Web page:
Statement by Ambassador Michael Punke at a Meeting of the World Trade Organization's Trade Negotiations Committee
World Trade Organization
July 22, 2013
*As Prepared for Delivery*
It’s interesting that a new book came out this week with the title “The History and Future of the World Trade Organization.” Our statement today won’t be quite that ambitious, though it’s useful to look both backwards and forwards.
On the positive side of the ledger, it is possible to point to some very good work in this town over the past seven months. We should acknowledge in particular the labor intensive efforts of our experts on trade facilitation and agriculture. While all of us wish that more would have been accomplished by this juncture, these efforts have helped to narrow the ground and to clarify the issues.
If WTO Members have not exactly shrouded themselves in glory, they have at least kept the ship afloat for the fall, and in some cases, managed to steer it away from obvious shoals. To paraphrase from the immortal Monty Python, “We’re not dead yet.”
We’ve probably managed to do just enough over the past seven months to give us one final shot at a meaningful package for the 9th Ministerial Conference in Bali.
For the part of the United States, our new US Trade Representative, Michael Froman, has made clear that we are committed to working toward a successful outcome at Bali. The US agenda is full, but I can guarantee my colleagues here today that we will do our share and more. Our experts in Geneva and Washington are examining the degree to which we can be flexible in our positions on key issues.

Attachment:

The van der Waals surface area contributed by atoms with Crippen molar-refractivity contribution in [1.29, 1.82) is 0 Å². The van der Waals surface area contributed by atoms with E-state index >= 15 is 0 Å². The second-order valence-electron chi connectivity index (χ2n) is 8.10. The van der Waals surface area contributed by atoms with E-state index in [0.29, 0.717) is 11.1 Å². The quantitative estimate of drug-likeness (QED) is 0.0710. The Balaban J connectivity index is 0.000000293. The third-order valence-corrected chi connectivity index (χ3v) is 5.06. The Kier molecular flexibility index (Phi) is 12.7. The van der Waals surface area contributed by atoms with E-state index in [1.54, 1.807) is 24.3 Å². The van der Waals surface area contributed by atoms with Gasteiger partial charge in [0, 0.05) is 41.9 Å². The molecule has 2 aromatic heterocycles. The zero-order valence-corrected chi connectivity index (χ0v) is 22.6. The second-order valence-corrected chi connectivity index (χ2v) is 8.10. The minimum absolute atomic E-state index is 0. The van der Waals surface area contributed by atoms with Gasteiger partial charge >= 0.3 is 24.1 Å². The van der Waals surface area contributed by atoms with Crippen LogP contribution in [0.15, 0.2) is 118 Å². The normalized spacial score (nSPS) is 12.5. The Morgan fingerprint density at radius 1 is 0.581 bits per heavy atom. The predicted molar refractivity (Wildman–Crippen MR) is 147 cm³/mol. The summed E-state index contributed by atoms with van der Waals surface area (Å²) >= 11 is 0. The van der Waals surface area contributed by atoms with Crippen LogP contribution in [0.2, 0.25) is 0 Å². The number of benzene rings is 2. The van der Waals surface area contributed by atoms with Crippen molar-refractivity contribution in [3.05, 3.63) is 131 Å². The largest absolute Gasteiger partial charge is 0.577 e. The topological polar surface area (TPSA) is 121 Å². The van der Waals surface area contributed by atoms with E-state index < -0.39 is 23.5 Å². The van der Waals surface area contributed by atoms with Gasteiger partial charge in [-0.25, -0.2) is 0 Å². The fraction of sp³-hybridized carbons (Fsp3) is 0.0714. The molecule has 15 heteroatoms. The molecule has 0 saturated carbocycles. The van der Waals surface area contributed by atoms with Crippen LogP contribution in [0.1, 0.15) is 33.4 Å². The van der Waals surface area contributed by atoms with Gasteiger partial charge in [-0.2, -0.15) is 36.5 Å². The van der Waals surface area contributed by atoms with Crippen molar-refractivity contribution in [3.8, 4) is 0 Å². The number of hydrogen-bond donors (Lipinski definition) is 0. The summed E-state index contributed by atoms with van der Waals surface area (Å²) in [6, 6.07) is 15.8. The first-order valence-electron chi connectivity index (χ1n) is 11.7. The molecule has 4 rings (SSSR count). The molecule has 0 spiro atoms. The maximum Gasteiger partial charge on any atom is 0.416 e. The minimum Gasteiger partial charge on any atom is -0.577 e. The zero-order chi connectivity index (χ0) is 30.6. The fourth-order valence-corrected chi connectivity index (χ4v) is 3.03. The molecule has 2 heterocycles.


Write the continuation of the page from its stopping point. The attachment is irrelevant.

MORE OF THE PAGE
But we are far beyond the time for tactical maneuvering. Which is why I have spent a significant amount of time over the past couple of weeks delivering some unpopular messages in this chamber. Given the shortness of time we will confront in the fall, we can’t spin our wheels on repetitions of tired debates – and we all know what they are. I have heard many delegations complain recently about their “disappointment” over this or that issue. And my response is, “Join the club.” There is no monopoly on disappointment in the Doha Round. Certainly the United States has its own lengthy catalogue. But wallowing in our collective angst will not create a single new trade opportunity for any of our people. The question today – and the question for the fall -- is can something meaningful be salvaged?
Trade facilitation is widely acknowledged as the big ticket item most likely to come to fruition by Bali. And ministers from every corner of this membership have directed us to get it done. At various moments in the past few weeks, it’s been possible to imagine we might succeed. In areas such as advanced rulings, we’ve seen that the combination of advance work by proponents, skillful chairing, and flexibility all around – can deliver substantive results. We’ll need to repeat that formula throughout the text to deliver for Bali.